If none of these options are feasible, then it is time to implement the use of a Personal Fall Arrest Systems.

Source: OSHA

  • 6’ – Maximum allowable free-fall distance.
    Fall protection equipment must be rigged so that it begins to stop a fall in 6’ or less.
  • 6’ – Height where fall protection is required.
    Workers exposed to a fall of greater than 6’ must use fall protection.
  • 310 lbs. – Maximum weight of fall protection users, man & tools
    OSHA limits the weight of fall protection users due to the 2:1 safety factor. Any employee weighing more than 310 lbs. must have anchorage points specifically designed and/ or certified to hold 10,000 lbs.
  • 5000 lbs. – Minimum anchorage point rating
    Anchor points used for attaching fall protection equipment must be certified by a Qualified Person.
  • 42” – Maximum elongation of shock absorbing lanyards
    Shock absorbing lanyards must bring an employee to a complete stop with in 42”.
  • 2:1 – Safety factor must be maintained for Engineered Systems
    All fall protection is based on this rule.
  • 3 Systems – Self retracting lifeline, Shock absorbing lanyard, Rope and Grab
    These are the only three components that you can attach to an anchorage and to your body harness for Fall Arrest applications.
  • 2 Anchorage Points – Either Fixed or moving
    Fixed anchorage points range from steel beams to engineered eye bolts. Moving anchorage points are generally horizontal lifelines and rigid rails.
  • 3000 lbs. – Minimum anchorage rating when using most SRL’s
    Since an SRL is designed to stop a fall immediately and limits the fall distance to 2’. The forces generated are much lower.

Source: OSHA

What are the most frequently cited serious violations of the fall protection provisions?

  1. Failure to protect workers from falls of 6 feet of more off unprotected sides or edges, e.g. floors and roofs. (1926.501(b)(1); (b)(10); and (b)(11))
  2. Failure to protect workers from falling into or through holes and openings in floors and walls. (1926.501(b)(4) and (b)(14))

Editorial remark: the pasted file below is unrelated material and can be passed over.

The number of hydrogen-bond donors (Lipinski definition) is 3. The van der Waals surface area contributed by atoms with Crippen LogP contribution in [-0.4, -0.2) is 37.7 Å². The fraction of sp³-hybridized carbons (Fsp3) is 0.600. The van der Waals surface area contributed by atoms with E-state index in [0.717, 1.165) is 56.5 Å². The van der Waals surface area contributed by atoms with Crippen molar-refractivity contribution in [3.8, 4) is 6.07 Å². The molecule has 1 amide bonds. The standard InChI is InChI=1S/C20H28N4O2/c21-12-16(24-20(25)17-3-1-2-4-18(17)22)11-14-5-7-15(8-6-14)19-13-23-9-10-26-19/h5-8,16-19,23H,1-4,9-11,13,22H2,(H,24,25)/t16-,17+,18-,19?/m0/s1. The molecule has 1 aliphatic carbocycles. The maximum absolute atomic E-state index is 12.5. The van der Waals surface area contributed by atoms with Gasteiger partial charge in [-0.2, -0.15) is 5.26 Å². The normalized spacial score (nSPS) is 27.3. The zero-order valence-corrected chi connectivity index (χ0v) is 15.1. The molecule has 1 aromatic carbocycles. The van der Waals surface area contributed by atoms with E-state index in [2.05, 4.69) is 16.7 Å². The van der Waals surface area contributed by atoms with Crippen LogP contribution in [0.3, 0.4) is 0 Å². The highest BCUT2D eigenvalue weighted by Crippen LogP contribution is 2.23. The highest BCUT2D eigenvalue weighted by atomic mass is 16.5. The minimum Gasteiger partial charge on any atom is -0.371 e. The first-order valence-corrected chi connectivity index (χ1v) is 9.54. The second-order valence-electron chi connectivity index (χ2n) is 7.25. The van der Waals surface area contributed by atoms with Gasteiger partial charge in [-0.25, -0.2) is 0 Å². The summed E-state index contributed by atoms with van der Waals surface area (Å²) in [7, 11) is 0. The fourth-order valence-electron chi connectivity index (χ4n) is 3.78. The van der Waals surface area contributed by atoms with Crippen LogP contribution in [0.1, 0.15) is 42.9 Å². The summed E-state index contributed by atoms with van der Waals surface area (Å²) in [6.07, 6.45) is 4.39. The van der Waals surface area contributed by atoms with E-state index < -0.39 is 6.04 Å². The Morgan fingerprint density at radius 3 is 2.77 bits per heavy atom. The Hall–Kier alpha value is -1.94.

3. Failure to provide guardrails on runways and ramps where workers are exposed to falls of 6 feet or more to a lower level. (1926.501(b)(6))


  • Fall protection is required when working at or above 6′ per OSHA.
  • Effective January 1, 1998, body belts are not acceptable as part of a personal fall arrest system. The use of body belts for positioning and restraint is acceptable.
  • Personal fall arrest systems must be rigged in such a way that an employee can neither free fall more than 6′ nor contact a lower level. (OSHA)
  • Effective January 1, 1998 only locking type snaphooks shall be used.
  • Personal fall arrest systems must bring an employee to a complete stop and limit the maximum deceleration distance an employee travels to 42″.
  • Lanyards are to be secured… limiting the fall distance to 6′.
  • Personal fall arrest systems must limit the maximum arresting force on an employee to 1800 pounds.
  • Anchorage points must be capable of supporting at least 5,000 pounds per person.
  • All fall protection equipment must be inspected twice annually in California. (CalOSHA)

Source: OSHA

Harness Inspection

…all Personal Fall Arrest Systems shall be inspected prior to each use, for damage, wear and other deterioration; and defective components shall be removed from service.

…each Personal Fall Arrest System shall be inspected not less than twice annually by a competent person in accordance with the manufacturer’s recommendations. The date of each inspection shall be documented.

…personal fall arrest systems and components subjected to impact loading shall immediately be removed from service…”(OSHA)

  • Web straps and Rings: For harness inspections begin at one end, hold the body side of the harness toward you, grasping the material with your hands six to eight inches apart. Bend the strap in an inverted “U.” Watch for frayed edges, broken fibers, pulled stitches, cuts or chemical damage. Check D-rings and D-ring metal wear pads for distortion, cracks, breaks, and rough or sharp edges. The D-ring should pivot freely.
    • Attachments of buckles and D-rings should be given special attention. Note any unusual wear, frayed or cut fibers, or distortion of the buckles. Rivets should be tight and un-removable with fingers. Body side rivet base and outside rivets should be flat against the material. Bent rivets will fail under stress.
    • Inspect frayed or broken strands. Broken webbing strands generally appear as tufts on the webbing surface. Any broken, cut or burnt stitches will be readily seen.